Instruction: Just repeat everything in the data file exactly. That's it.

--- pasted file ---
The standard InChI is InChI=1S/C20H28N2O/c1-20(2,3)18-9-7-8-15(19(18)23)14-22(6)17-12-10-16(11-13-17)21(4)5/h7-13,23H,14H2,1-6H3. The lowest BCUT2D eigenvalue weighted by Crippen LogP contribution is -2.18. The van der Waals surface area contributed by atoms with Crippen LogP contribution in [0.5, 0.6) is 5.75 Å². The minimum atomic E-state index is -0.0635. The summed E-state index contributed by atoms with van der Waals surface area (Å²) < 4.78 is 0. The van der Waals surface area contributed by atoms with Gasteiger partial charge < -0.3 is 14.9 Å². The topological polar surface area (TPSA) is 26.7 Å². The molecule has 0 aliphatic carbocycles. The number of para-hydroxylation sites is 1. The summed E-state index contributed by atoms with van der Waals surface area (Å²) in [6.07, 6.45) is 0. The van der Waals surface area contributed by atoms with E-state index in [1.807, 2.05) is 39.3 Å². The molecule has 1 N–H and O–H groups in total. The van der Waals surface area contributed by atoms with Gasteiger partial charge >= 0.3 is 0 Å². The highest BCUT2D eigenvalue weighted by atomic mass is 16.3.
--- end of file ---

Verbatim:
The standard InChI is InChI=1S/C20H28N2O/c1-20(2,3)18-9-7-8-15(19(18)23)14-22(6)17-12-10-16(11-13-17)21(4)5/h7-13,23H,14H2,1-6H3. The lowest BCUT2D eigenvalue weighted by Crippen LogP contribution is -2.18. The van der Waals surface area contributed by atoms with Crippen LogP contribution in [0.5, 0.6) is 5.75 Å². The minimum atomic E-state index is -0.0635. The summed E-state index contributed by atoms with van der Waals surface area (Å²) < 4.78 is 0. The van der Waals surface area contributed by atoms with Gasteiger partial charge < -0.3 is 14.9 Å². The topological polar surface area (TPSA) is 26.7 Å². The molecule has 0 aliphatic carbocycles. The number of para-hydroxylation sites is 1. The summed E-state index contributed by atoms with van der Waals surface area (Å²) in [6.07, 6.45) is 0. The van der Waals surface area contributed by atoms with E-state index in [1.807, 2.05) is 39.3 Å². The molecule has 1 N–H and O–H groups in total. The van der Waals surface area contributed by atoms with Gasteiger partial charge >= 0.3 is 0 Å². The highest BCUT2D eigenvalue weighted by atomic mass is 16.3.